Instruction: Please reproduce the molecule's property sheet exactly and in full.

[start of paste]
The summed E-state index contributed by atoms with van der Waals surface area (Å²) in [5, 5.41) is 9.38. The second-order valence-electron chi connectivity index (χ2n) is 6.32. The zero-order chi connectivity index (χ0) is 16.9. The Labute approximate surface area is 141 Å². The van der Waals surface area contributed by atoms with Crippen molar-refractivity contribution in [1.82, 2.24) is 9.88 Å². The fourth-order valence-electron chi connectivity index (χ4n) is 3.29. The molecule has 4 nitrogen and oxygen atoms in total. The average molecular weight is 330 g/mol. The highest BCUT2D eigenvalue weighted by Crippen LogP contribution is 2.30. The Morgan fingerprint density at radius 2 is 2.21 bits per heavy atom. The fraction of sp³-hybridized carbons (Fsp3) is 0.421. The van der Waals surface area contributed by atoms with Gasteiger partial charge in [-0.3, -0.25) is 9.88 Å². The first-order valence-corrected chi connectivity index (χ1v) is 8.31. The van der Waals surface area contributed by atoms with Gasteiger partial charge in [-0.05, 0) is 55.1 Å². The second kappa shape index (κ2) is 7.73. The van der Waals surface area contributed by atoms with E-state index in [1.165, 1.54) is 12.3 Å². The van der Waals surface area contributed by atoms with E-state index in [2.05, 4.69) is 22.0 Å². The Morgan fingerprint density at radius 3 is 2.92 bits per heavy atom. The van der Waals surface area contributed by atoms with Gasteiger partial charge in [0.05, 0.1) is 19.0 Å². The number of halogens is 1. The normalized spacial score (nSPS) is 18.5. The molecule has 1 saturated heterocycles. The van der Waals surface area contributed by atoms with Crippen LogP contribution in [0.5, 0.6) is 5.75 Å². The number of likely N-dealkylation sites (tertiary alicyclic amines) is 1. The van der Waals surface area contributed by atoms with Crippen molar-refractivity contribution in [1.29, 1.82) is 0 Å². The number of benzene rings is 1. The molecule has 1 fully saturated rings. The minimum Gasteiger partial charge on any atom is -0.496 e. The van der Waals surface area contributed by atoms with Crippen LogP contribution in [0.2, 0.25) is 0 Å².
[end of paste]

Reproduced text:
The summed E-state index contributed by atoms with van der Waals surface area (Å²) in [5, 5.41) is 9.38. The second-order valence-electron chi connectivity index (χ2n) is 6.32. The zero-order chi connectivity index (χ0) is 16.9. The Labute approximate surface area is 141 Å². The van der Waals surface area contributed by atoms with Crippen molar-refractivity contribution in [1.82, 2.24) is 9.88 Å². The fourth-order valence-electron chi connectivity index (χ4n) is 3.29. The molecule has 4 nitrogen and oxygen atoms in total. The average molecular weight is 330 g/mol. The highest BCUT2D eigenvalue weighted by Crippen LogP contribution is 2.30. The Morgan fingerprint density at radius 2 is 2.21 bits per heavy atom. The fraction of sp³-hybridized carbons (Fsp3) is 0.421. The van der Waals surface area contributed by atoms with Gasteiger partial charge in [-0.3, -0.25) is 9.88 Å². The first-order valence-corrected chi connectivity index (χ1v) is 8.31. The van der Waals surface area contributed by atoms with Gasteiger partial charge in [-0.05, 0) is 55.1 Å². The second kappa shape index (κ2) is 7.73. The van der Waals surface area contributed by atoms with E-state index in [1.165, 1.54) is 12.3 Å². The van der Waals surface area contributed by atoms with E-state index in [2.05, 4.69) is 22.0 Å². The Morgan fingerprint density at radius 3 is 2.92 bits per heavy atom. The van der Waals surface area contributed by atoms with Gasteiger partial charge in [0.05, 0.1) is 19.0 Å². The number of halogens is 1. The normalized spacial score (nSPS) is 18.5. The molecule has 1 saturated heterocycles. The van der Waals surface area contributed by atoms with Crippen LogP contribution in [0.5, 0.6) is 5.75 Å². The number of likely N-dealkylation sites (tertiary alicyclic amines) is 1. The van der Waals surface area contributed by atoms with Crippen molar-refractivity contribution in [1.29, 1.82) is 0 Å². The number of benzene rings is 1. The molecule has 1 fully saturated rings. The minimum Gasteiger partial charge on any atom is -0.496 e. The van der Waals surface area contributed by atoms with Crippen LogP contribution in [0.2, 0.25) is 0 Å².